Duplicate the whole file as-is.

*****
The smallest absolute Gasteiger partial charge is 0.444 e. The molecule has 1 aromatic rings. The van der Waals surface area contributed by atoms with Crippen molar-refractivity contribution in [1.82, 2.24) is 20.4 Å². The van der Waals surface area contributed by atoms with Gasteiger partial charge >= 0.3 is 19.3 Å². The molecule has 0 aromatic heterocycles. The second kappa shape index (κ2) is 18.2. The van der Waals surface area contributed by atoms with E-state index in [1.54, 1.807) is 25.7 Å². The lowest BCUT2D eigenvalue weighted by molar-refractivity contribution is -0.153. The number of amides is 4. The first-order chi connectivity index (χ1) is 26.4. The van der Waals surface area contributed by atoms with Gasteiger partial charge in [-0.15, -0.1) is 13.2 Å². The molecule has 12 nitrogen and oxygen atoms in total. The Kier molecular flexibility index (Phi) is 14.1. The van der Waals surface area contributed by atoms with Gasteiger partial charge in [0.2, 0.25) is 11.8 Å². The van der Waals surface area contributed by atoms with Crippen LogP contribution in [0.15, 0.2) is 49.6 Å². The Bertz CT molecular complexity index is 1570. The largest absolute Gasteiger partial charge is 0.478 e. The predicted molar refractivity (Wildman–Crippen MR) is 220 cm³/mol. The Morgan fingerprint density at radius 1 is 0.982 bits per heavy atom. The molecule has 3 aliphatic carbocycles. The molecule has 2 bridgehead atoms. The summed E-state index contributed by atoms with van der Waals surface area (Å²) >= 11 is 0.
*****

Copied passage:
The smallest absolute Gasteiger partial charge is 0.444 e. The molecule has 1 aromatic rings. The van der Waals surface area contributed by atoms with Crippen molar-refractivity contribution in [1.82, 2.24) is 20.4 Å². The van der Waals surface area contributed by atoms with Gasteiger partial charge >= 0.3 is 19.3 Å². The molecule has 0 aromatic heterocycles. The second kappa shape index (κ2) is 18.2. The van der Waals surface area contributed by atoms with E-state index in [1.54, 1.807) is 25.7 Å². The lowest BCUT2D eigenvalue weighted by molar-refractivity contribution is -0.153. The number of amides is 4. The first-order chi connectivity index (χ1) is 26.4. The van der Waals surface area contributed by atoms with Gasteiger partial charge in [-0.15, -0.1) is 13.2 Å². The molecule has 12 nitrogen and oxygen atoms in total. The Kier molecular flexibility index (Phi) is 14.1. The van der Waals surface area contributed by atoms with Gasteiger partial charge in [0.2, 0.25) is 11.8 Å². The van der Waals surface area contributed by atoms with Crippen LogP contribution in [0.15, 0.2) is 49.6 Å². The Bertz CT molecular complexity index is 1570. The largest absolute Gasteiger partial charge is 0.478 e. The predicted molar refractivity (Wildman–Crippen MR) is 220 cm³/mol. The Morgan fingerprint density at radius 1 is 0.982 bits per heavy atom. The molecule has 3 aliphatic carbocycles. The molecule has 2 bridgehead atoms. The summed E-state index contributed by atoms with van der Waals surface area (Å²) >= 11 is 0.